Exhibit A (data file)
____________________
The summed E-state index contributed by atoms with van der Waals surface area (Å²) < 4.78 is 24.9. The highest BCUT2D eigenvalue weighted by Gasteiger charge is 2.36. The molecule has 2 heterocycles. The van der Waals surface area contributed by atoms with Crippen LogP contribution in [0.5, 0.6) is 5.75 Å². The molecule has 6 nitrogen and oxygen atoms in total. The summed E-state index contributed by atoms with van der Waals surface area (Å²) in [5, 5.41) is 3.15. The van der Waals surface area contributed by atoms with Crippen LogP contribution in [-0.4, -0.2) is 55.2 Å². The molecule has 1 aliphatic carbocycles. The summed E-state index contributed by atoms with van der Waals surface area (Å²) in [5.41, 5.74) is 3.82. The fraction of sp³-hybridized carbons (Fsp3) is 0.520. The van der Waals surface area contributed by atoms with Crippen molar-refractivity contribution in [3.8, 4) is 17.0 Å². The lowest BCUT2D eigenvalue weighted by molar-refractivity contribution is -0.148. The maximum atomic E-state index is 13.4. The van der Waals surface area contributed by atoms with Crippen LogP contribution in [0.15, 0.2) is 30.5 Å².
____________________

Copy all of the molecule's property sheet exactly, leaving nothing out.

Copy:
The summed E-state index contributed by atoms with van der Waals surface area (Å²) < 4.78 is 24.9. The highest BCUT2D eigenvalue weighted by Gasteiger charge is 2.36. The molecule has 2 heterocycles. The van der Waals surface area contributed by atoms with Crippen LogP contribution in [0.5, 0.6) is 5.75 Å². The molecule has 6 nitrogen and oxygen atoms in total. The summed E-state index contributed by atoms with van der Waals surface area (Å²) in [5, 5.41) is 3.15. The van der Waals surface area contributed by atoms with Crippen LogP contribution in [-0.4, -0.2) is 55.2 Å². The molecule has 1 aliphatic carbocycles. The summed E-state index contributed by atoms with van der Waals surface area (Å²) in [5.41, 5.74) is 3.82. The fraction of sp³-hybridized carbons (Fsp3) is 0.520. The van der Waals surface area contributed by atoms with Crippen molar-refractivity contribution in [3.8, 4) is 17.0 Å². The lowest BCUT2D eigenvalue weighted by molar-refractivity contribution is -0.148. The maximum atomic E-state index is 13.4. The van der Waals surface area contributed by atoms with Crippen LogP contribution in [0.15, 0.2) is 30.5 Å².